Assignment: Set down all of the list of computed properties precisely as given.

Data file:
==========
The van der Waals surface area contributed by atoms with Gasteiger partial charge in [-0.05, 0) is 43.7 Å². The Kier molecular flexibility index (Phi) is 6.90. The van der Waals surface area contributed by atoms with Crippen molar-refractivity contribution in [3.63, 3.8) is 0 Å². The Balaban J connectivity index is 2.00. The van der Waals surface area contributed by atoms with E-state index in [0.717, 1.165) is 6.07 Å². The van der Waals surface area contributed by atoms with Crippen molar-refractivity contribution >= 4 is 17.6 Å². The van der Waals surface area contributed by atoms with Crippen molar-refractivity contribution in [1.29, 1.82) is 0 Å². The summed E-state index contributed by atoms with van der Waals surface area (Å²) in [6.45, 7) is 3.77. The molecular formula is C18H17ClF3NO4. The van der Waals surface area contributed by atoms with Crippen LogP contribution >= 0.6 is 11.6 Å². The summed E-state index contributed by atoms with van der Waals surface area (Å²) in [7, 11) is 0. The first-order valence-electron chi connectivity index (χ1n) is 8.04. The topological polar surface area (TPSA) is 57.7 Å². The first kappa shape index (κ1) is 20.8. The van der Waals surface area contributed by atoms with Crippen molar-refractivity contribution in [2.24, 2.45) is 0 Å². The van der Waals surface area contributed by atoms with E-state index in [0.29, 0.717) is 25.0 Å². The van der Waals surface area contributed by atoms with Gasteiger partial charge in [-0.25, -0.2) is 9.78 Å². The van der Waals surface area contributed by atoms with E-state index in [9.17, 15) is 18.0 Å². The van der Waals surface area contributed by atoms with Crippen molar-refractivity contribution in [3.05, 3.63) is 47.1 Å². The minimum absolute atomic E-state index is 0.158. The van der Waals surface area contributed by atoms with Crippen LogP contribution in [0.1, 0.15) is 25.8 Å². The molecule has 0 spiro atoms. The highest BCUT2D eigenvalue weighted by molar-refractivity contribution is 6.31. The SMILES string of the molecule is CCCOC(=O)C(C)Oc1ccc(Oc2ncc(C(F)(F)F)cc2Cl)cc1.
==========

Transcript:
The van der Waals surface area contributed by atoms with Gasteiger partial charge in [-0.05, 0) is 43.7 Å². The Kier molecular flexibility index (Phi) is 6.90. The van der Waals surface area contributed by atoms with Crippen molar-refractivity contribution in [3.63, 3.8) is 0 Å². The Balaban J connectivity index is 2.00. The van der Waals surface area contributed by atoms with E-state index in [0.717, 1.165) is 6.07 Å². The van der Waals surface area contributed by atoms with Crippen molar-refractivity contribution >= 4 is 17.6 Å². The van der Waals surface area contributed by atoms with Crippen molar-refractivity contribution in [1.29, 1.82) is 0 Å². The summed E-state index contributed by atoms with van der Waals surface area (Å²) in [6.45, 7) is 3.77. The molecular formula is C18H17ClF3NO4. The van der Waals surface area contributed by atoms with Crippen LogP contribution >= 0.6 is 11.6 Å². The summed E-state index contributed by atoms with van der Waals surface area (Å²) in [7, 11) is 0. The first-order valence-electron chi connectivity index (χ1n) is 8.04. The topological polar surface area (TPSA) is 57.7 Å². The first kappa shape index (κ1) is 20.8. The van der Waals surface area contributed by atoms with Crippen molar-refractivity contribution in [2.24, 2.45) is 0 Å². The van der Waals surface area contributed by atoms with E-state index in [0.29, 0.717) is 25.0 Å². The van der Waals surface area contributed by atoms with Gasteiger partial charge in [-0.25, -0.2) is 9.78 Å². The van der Waals surface area contributed by atoms with E-state index in [9.17, 15) is 18.0 Å². The van der Waals surface area contributed by atoms with Crippen molar-refractivity contribution in [3.05, 3.63) is 47.1 Å². The minimum absolute atomic E-state index is 0.158. The van der Waals surface area contributed by atoms with Crippen LogP contribution in [0.1, 0.15) is 25.8 Å². The molecule has 0 spiro atoms. The highest BCUT2D eigenvalue weighted by molar-refractivity contribution is 6.31. The SMILES string of the molecule is CCCOC(=O)C(C)Oc1ccc(Oc2ncc(C(F)(F)F)cc2Cl)cc1.